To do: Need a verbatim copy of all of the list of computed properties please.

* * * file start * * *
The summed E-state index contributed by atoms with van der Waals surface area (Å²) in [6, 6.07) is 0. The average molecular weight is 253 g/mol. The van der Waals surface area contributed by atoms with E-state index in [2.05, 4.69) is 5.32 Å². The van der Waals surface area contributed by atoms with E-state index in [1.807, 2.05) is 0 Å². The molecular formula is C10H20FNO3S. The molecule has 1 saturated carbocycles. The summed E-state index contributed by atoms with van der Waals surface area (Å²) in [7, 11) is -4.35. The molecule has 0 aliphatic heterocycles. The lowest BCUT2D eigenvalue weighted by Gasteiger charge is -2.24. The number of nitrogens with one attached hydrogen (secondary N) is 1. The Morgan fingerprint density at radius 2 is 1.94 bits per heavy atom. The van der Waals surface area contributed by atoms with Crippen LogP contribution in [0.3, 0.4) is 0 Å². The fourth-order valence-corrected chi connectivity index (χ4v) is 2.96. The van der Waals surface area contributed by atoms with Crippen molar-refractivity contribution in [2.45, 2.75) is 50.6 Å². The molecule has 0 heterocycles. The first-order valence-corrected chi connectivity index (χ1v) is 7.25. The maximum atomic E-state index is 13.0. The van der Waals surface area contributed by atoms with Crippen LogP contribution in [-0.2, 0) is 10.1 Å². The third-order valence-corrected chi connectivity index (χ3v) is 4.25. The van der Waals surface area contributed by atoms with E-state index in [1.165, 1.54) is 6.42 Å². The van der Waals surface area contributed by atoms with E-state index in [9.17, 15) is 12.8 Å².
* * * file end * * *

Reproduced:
The summed E-state index contributed by atoms with van der Waals surface area (Å²) in [6, 6.07) is 0. The average molecular weight is 253 g/mol. The van der Waals surface area contributed by atoms with E-state index in [2.05, 4.69) is 5.32 Å². The van der Waals surface area contributed by atoms with E-state index in [1.807, 2.05) is 0 Å². The molecular formula is C10H20FNO3S. The molecule has 1 saturated carbocycles. The summed E-state index contributed by atoms with van der Waals surface area (Å²) in [7, 11) is -4.35. The molecule has 0 aliphatic heterocycles. The lowest BCUT2D eigenvalue weighted by Gasteiger charge is -2.24. The number of nitrogens with one attached hydrogen (secondary N) is 1. The Morgan fingerprint density at radius 2 is 1.94 bits per heavy atom. The van der Waals surface area contributed by atoms with Crippen LogP contribution in [0.3, 0.4) is 0 Å². The fourth-order valence-corrected chi connectivity index (χ4v) is 2.96. The van der Waals surface area contributed by atoms with Crippen molar-refractivity contribution in [2.45, 2.75) is 50.6 Å². The molecule has 0 heterocycles. The first-order valence-corrected chi connectivity index (χ1v) is 7.25. The maximum atomic E-state index is 13.0. The van der Waals surface area contributed by atoms with Crippen LogP contribution in [-0.2, 0) is 10.1 Å². The third-order valence-corrected chi connectivity index (χ3v) is 4.25. The van der Waals surface area contributed by atoms with E-state index in [1.165, 1.54) is 6.42 Å². The van der Waals surface area contributed by atoms with E-state index in [9.17, 15) is 12.8 Å².